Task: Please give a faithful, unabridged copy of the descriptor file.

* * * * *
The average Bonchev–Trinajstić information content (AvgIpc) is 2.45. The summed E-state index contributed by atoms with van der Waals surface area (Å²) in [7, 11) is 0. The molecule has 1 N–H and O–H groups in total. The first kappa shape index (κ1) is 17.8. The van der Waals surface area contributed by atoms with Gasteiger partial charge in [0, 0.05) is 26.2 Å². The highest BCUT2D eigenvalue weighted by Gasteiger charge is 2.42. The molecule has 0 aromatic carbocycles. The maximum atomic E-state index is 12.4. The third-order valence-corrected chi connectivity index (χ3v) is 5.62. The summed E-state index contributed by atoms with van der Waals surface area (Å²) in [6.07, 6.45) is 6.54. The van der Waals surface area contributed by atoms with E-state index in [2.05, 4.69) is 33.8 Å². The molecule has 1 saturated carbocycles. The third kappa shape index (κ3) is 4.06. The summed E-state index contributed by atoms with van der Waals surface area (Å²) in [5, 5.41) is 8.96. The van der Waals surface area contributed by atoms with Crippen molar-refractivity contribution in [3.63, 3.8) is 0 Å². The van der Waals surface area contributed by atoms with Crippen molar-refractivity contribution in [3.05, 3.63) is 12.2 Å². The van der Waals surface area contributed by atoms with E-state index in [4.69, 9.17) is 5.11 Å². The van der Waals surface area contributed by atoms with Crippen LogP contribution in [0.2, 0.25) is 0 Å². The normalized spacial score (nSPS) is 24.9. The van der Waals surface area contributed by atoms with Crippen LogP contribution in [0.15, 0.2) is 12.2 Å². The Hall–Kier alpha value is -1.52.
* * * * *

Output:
The average Bonchev–Trinajstić information content (AvgIpc) is 2.45. The summed E-state index contributed by atoms with van der Waals surface area (Å²) in [7, 11) is 0. The molecule has 1 N–H and O–H groups in total. The first kappa shape index (κ1) is 17.8. The van der Waals surface area contributed by atoms with Gasteiger partial charge in [0, 0.05) is 26.2 Å². The highest BCUT2D eigenvalue weighted by Gasteiger charge is 2.42. The molecule has 0 aromatic carbocycles. The maximum atomic E-state index is 12.4. The third-order valence-corrected chi connectivity index (χ3v) is 5.62. The summed E-state index contributed by atoms with van der Waals surface area (Å²) in [6.07, 6.45) is 6.54. The van der Waals surface area contributed by atoms with E-state index in [2.05, 4.69) is 33.8 Å². The molecule has 1 saturated carbocycles. The third kappa shape index (κ3) is 4.06. The summed E-state index contributed by atoms with van der Waals surface area (Å²) in [5, 5.41) is 8.96. The van der Waals surface area contributed by atoms with Crippen molar-refractivity contribution in [3.63, 3.8) is 0 Å². The van der Waals surface area contributed by atoms with Crippen molar-refractivity contribution in [3.05, 3.63) is 12.2 Å². The van der Waals surface area contributed by atoms with E-state index in [4.69, 9.17) is 5.11 Å². The van der Waals surface area contributed by atoms with Crippen LogP contribution in [0.2, 0.25) is 0 Å². The normalized spacial score (nSPS) is 24.9. The van der Waals surface area contributed by atoms with Crippen LogP contribution in [0.15, 0.2) is 12.2 Å². The Hall–Kier alpha value is -1.52.